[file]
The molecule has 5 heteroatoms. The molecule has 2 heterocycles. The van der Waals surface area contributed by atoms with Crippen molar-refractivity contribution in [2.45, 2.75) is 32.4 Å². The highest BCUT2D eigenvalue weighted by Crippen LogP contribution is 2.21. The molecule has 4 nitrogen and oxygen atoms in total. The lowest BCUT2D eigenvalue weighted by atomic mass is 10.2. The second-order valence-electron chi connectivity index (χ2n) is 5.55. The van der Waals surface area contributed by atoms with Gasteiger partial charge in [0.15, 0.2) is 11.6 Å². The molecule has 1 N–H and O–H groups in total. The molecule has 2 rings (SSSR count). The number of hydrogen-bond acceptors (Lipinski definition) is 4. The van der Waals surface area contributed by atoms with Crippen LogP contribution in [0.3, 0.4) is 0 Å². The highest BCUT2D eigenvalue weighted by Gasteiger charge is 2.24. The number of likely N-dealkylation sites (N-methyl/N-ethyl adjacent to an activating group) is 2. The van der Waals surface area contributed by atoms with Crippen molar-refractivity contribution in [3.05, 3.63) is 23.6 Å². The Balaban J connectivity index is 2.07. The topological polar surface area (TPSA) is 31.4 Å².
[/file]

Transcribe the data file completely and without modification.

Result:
The molecule has 5 heteroatoms. The molecule has 2 heterocycles. The van der Waals surface area contributed by atoms with Crippen molar-refractivity contribution in [2.45, 2.75) is 32.4 Å². The highest BCUT2D eigenvalue weighted by Crippen LogP contribution is 2.21. The molecule has 4 nitrogen and oxygen atoms in total. The lowest BCUT2D eigenvalue weighted by atomic mass is 10.2. The second-order valence-electron chi connectivity index (χ2n) is 5.55. The van der Waals surface area contributed by atoms with Gasteiger partial charge in [0.15, 0.2) is 11.6 Å². The molecule has 1 N–H and O–H groups in total. The molecule has 2 rings (SSSR count). The number of hydrogen-bond acceptors (Lipinski definition) is 4. The van der Waals surface area contributed by atoms with Crippen LogP contribution in [0.3, 0.4) is 0 Å². The highest BCUT2D eigenvalue weighted by Gasteiger charge is 2.24. The number of likely N-dealkylation sites (N-methyl/N-ethyl adjacent to an activating group) is 2. The van der Waals surface area contributed by atoms with Crippen molar-refractivity contribution in [3.05, 3.63) is 23.6 Å². The Balaban J connectivity index is 2.07. The topological polar surface area (TPSA) is 31.4 Å².